The fall of the Wall, a step ” “to build united Europe

The events of Berlin 25 years ago have been a "revolutionary" point of arrival and a milestone for the new Continent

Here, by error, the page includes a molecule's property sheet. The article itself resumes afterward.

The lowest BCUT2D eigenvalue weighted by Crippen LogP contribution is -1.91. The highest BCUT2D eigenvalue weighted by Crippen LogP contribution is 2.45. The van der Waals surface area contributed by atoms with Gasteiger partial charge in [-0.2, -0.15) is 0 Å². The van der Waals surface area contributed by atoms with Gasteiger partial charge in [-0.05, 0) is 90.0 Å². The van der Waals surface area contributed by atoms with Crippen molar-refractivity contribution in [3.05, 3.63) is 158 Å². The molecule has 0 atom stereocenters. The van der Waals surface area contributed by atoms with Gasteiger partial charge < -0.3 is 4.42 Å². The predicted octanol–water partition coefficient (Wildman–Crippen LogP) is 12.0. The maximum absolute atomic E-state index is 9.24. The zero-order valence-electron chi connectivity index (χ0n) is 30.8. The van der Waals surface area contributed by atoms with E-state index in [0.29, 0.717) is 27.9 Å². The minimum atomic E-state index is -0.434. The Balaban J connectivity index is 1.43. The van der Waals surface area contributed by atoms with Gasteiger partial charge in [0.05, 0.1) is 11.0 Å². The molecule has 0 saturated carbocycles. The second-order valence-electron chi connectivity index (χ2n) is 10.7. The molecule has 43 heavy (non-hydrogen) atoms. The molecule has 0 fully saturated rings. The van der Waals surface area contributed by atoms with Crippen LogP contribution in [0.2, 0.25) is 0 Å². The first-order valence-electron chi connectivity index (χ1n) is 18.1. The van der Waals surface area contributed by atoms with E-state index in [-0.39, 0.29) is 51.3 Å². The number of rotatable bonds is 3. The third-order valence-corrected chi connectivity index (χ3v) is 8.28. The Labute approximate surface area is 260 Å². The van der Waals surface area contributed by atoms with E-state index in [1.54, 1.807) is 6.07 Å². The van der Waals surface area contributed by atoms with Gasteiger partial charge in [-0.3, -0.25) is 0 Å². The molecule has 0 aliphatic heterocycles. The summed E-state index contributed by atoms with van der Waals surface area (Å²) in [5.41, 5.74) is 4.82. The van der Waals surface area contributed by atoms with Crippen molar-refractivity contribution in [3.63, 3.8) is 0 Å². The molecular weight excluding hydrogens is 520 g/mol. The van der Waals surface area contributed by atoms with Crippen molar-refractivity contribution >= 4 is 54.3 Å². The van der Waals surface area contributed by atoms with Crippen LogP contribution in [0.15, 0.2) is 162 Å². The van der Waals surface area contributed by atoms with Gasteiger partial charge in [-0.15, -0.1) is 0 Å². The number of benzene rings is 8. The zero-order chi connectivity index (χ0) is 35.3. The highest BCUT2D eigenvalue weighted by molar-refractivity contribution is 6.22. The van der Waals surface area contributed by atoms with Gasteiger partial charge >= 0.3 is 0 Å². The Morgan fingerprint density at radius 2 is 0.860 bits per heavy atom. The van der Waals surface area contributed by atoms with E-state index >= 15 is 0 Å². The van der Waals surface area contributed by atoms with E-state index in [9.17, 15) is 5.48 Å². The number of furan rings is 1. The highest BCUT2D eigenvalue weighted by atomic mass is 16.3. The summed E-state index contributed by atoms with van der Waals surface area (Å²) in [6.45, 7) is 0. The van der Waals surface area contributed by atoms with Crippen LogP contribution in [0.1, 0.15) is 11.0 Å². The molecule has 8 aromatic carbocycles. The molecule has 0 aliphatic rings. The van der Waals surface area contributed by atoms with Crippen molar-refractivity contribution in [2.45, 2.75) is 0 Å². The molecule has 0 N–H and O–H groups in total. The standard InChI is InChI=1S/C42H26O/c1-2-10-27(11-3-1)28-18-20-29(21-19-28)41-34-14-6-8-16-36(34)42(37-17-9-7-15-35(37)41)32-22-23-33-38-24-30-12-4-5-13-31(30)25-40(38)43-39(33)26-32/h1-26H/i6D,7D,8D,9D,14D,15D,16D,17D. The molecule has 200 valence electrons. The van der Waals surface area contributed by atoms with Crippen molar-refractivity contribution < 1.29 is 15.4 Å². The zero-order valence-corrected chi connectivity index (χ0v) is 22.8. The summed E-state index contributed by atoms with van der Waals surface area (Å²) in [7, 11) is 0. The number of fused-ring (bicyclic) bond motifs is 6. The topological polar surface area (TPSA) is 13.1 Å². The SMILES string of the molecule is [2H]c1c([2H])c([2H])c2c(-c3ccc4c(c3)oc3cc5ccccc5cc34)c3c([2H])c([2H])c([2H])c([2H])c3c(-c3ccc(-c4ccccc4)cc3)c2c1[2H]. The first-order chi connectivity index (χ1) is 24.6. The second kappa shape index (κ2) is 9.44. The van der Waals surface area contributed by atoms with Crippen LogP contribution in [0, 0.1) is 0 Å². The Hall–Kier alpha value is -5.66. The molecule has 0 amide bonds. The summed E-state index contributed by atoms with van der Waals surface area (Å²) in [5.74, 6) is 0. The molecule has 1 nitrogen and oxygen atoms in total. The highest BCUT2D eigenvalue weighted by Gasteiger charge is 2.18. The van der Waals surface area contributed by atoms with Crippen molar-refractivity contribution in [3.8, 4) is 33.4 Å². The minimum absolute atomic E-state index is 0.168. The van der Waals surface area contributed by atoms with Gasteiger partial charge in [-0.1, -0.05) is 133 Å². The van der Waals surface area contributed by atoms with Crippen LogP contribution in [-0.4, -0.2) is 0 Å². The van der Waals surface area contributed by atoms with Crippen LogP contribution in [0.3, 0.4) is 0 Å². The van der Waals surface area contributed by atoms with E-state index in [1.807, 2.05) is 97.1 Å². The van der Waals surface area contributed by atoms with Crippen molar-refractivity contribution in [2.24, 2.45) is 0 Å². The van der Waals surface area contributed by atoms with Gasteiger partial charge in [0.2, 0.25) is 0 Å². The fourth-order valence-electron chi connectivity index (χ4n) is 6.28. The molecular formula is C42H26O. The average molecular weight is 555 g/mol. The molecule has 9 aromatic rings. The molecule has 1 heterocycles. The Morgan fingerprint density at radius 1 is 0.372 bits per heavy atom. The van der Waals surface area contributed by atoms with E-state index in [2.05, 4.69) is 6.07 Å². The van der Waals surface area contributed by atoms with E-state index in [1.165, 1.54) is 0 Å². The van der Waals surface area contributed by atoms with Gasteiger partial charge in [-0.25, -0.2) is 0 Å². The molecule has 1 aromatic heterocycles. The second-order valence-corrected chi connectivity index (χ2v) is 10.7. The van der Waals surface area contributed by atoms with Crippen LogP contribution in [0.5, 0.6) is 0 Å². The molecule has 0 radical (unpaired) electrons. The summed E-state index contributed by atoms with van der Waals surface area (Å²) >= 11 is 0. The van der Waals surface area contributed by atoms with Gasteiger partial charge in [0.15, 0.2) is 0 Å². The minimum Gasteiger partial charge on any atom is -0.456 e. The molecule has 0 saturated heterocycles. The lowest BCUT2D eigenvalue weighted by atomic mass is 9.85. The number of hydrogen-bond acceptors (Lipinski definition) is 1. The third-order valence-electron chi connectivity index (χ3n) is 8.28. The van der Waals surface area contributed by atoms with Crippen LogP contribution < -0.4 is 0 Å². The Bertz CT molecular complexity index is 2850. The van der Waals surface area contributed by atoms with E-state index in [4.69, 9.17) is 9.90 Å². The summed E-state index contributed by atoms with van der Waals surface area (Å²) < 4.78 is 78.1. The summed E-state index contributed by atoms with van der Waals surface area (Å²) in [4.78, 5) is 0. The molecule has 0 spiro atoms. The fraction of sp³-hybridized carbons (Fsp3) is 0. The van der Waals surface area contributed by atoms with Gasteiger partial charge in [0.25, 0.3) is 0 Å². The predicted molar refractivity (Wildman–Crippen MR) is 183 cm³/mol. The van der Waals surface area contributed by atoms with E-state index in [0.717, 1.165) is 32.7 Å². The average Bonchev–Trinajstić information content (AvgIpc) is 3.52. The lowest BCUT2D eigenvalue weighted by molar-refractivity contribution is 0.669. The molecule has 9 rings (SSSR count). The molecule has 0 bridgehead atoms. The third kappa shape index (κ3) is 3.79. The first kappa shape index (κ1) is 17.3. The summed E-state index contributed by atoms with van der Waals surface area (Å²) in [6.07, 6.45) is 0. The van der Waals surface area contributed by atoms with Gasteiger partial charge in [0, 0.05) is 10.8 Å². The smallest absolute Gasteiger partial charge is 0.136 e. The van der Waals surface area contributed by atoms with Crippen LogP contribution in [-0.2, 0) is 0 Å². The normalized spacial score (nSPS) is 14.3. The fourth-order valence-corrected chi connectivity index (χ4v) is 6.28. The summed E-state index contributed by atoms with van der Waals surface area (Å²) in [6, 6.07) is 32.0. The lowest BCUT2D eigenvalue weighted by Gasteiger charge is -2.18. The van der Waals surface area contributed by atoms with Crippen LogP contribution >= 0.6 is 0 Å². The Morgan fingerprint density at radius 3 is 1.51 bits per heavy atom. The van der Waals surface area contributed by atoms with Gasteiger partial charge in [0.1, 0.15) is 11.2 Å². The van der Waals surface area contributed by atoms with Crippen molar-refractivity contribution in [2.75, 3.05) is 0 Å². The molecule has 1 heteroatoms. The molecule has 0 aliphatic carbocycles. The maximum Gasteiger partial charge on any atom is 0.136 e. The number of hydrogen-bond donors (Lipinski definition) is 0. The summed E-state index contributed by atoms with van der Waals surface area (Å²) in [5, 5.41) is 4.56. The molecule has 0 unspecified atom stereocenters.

Twenty-five years ago, on 9 November 1989 the Berlin Wall fell, allowing thousands of citizens of the German Democratic Republic to finally enjoy, with the entry into the Federal Republic of Germany, the freedom that they had been forced to give up for decades. The event, celebrated in recent days, was not the result of a political negotiation. It was the success of a revolution that broke out at grassroots level. The communist regime had had to yield under the pressure of mass demonstrations, promoted by people of all social classes, unhappy with the living conditions in East Germany and in particular with the limitation of their freedom and of their civil rights. The commitment of human rights activists, who on many occasions could count on the Churches’ protection, had already come to the fore; encouraged by the new Soviet politics under Gorbachev, protesters dissipated the fears of act of repression carried out by the police and military forces. From the onset, activists were interested in democracy. To the cry “we are the people” they challenged the political leaders that spoke and took decisions on behalf of the population. Upon the commemoration of the fall of the Wall, that gained major media coverage in Germany, it was justly underlined that that was not a purely national event, but rather a European one. First of all, in an initially symbolical manner – promptly followed by real action – it paved the way to the possibility of overcoming the division of Europe and of the rest of the world in two separate economic and social systems at war against one another. This event encompassed Europe’s reunification prospect, which was to take shape in the following years. Since the summer of that incredible 1989 there had been continuous movement of East Germans trying to enter as tourists in the West through Czechoslovakia and Hungary. Thousands succeeded with the consent of the governments of these countries, which were still communist at the time, but which unlike the East German government had recognized the “signs of the times”. Confident that Gorbachev would tolerate the breaking of the repressive policy hitherto pursued in the Eastern bloc, they foreshadowed – against the fierce resistance of the reactionary governments of East Berlin, Bucharest and Sofia – historical events and made their own history. The fall of the Berlin Wall was also a European event in that a number of groundbreaking initiatives for freedom from the yoke of communist dictatorships had already occurred in several countries of Central Europe: without these, the revolt of the citizens of East Germany could not be imagined. In the collective memory the Europeans riots in Budapest (Hungary 1956) and Prague (Czechoslovakia, 1968), in particular, are important steps on the path of liberation; the effective struggle of Solidarnosc in Poland (since 1980) was another encouraging example. It was a stroke of luck that the uprising against the regime of East Germany did not escalate into acts of violence. However, the people who were demonstrating for their freedom and rights did not know it and ran a great risk. The authorities could no longer count on the support of the Soviet Union and therefore they did not have the courage to use the army to defend the regime. A breach had been made, but democracy and the rule of law in East Germany had not yet been achieved. The GDR still existed. The pro-civil rights movement focused only on the dismantling of the repressive apparatus of the State Security (Stasi). Now it was necessary to prepare free elections and the establishment of democratic and civil society structures. The Socialist Unity Party, which had ruled the country for 40 years with means of oppression and had wrecked it morally, politically and economically, was disavowed. With the new name of Party of Democratic Socialism and the announcement of reforms, their leaders finally tried to rescue the Democratic Republic as an independent State. It was in vain. The thrust of the revolution and an intelligent politics carried out a already few months after the fall of the Wall by new democratically elected political leaders, men and women most of whom had been recruited from the winning civil movement, led to the reunification of Germany one year later, October 3rd 1990. It was a decisive step towards Europe’s reunification.

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